Your life displays Christ without your intending it. You cannot help it. Your
words and deeds will show on the long run (as it is said), where your treasure
is, and your heart. Out of the abundance of your heart your mouth speaketh words
"seasoned with salt." We sometimes find men who aim at doing their duty in the
common course of life, surprised to hear that they are ridiculed, and called
hard names by careless or worldly persons. This is as it should be; it is as it
should be, that they are surprised at it. If a private Christian sets out with
expecting to make a disturbance in the world, the fear is, lest he be not so
humble-minded as he should be. But those who go on quietly in the way of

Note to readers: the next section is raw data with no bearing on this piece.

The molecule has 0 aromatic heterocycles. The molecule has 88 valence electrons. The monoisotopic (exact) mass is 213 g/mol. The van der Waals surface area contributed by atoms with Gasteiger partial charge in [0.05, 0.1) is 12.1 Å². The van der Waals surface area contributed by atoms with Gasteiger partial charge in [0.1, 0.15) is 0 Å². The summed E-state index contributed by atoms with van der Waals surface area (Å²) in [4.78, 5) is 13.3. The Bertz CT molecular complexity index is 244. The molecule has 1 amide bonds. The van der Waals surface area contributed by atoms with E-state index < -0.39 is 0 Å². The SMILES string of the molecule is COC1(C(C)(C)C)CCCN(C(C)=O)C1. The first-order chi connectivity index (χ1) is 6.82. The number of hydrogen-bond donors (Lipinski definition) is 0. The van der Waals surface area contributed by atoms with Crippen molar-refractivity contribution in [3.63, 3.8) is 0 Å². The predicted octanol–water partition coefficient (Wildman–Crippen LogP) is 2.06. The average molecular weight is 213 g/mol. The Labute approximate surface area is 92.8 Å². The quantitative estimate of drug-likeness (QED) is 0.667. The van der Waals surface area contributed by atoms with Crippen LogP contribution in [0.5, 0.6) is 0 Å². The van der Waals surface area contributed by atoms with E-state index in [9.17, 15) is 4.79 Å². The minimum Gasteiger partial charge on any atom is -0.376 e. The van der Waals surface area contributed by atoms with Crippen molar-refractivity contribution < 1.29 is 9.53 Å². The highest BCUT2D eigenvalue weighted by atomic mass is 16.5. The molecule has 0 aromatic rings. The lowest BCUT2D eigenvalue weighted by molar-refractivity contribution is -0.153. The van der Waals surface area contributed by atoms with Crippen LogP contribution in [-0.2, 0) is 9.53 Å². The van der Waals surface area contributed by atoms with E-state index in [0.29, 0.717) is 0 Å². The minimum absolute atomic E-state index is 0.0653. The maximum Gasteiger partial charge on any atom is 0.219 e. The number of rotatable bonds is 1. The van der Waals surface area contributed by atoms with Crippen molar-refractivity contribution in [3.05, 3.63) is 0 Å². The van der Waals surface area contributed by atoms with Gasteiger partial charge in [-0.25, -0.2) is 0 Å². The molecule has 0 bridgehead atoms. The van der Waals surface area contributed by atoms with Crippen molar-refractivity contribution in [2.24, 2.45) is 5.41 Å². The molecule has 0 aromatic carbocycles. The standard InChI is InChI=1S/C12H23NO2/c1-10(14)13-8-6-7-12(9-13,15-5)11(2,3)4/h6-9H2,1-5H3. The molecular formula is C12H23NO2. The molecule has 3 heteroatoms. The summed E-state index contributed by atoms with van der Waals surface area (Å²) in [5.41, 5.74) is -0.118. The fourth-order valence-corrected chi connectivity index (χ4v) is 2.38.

obedience, and yet are detected by the keen eye of the jealous, self-condemning,
yet proud world, and who, on discovering their situation, first shrink from it
and are distrest, then look to see if they have done aught wrongly, and after
all are sorry for it, and but slowly and very timidly (if at all) learn to
rejoice in it, these are Christ's flock.
The Telegraph has this interesting report on a British survey about sin:
Cruelty was considered the most evil sin, with 39 per cent of people voting for
it in a BBC poll. Adultery came second (11 per cent) followed by bigotry (eight
per cent), dishonesty (seven per cent), hypocrisy (six per cent), greed (six per
cent) and selfishness (five per cent).
Ross Kelly, from the Heaven
and Earth Show that commissioned the poll, said: "Attitudes towards sin
have changed. We're more concerned about actions which hurt others.''
How true! The great weakness of contemporary modern thought is the limitation of sin to that which hurts others. The Christian should also be concerned with the effect that his thought and behaviour has on himself (i.e. growth in virtue) and on his relationship with God.